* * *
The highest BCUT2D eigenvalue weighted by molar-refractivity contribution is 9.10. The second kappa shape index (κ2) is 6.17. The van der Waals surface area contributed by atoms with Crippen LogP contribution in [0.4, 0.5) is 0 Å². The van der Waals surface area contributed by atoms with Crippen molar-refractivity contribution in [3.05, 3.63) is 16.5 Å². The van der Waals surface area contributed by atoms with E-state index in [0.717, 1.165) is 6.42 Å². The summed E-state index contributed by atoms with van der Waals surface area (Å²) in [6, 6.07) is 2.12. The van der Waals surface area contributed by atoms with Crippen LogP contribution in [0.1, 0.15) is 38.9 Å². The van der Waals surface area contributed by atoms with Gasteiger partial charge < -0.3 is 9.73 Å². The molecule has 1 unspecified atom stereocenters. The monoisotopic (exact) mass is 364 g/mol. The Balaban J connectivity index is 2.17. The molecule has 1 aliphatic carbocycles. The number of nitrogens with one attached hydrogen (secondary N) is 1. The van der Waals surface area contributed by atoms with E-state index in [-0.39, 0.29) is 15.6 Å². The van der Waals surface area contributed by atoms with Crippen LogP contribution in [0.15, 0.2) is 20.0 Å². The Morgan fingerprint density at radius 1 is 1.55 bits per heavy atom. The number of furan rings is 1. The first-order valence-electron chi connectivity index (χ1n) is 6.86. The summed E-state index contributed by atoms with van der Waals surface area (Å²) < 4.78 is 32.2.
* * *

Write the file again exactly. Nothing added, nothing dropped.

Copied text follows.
The highest BCUT2D eigenvalue weighted by molar-refractivity contribution is 9.10. The second kappa shape index (κ2) is 6.17. The van der Waals surface area contributed by atoms with Crippen LogP contribution in [0.4, 0.5) is 0 Å². The van der Waals surface area contributed by atoms with Crippen molar-refractivity contribution in [3.05, 3.63) is 16.5 Å². The van der Waals surface area contributed by atoms with E-state index in [0.717, 1.165) is 6.42 Å². The summed E-state index contributed by atoms with van der Waals surface area (Å²) in [6, 6.07) is 2.12. The van der Waals surface area contributed by atoms with Crippen LogP contribution in [0.1, 0.15) is 38.9 Å². The van der Waals surface area contributed by atoms with Gasteiger partial charge < -0.3 is 9.73 Å². The molecule has 1 unspecified atom stereocenters. The monoisotopic (exact) mass is 364 g/mol. The Balaban J connectivity index is 2.17. The molecule has 1 aliphatic carbocycles. The number of nitrogens with one attached hydrogen (secondary N) is 1. The van der Waals surface area contributed by atoms with E-state index in [-0.39, 0.29) is 15.6 Å². The van der Waals surface area contributed by atoms with Crippen LogP contribution in [0.15, 0.2) is 20.0 Å². The Morgan fingerprint density at radius 1 is 1.55 bits per heavy atom. The number of furan rings is 1. The first-order valence-electron chi connectivity index (χ1n) is 6.86. The summed E-state index contributed by atoms with van der Waals surface area (Å²) < 4.78 is 32.2.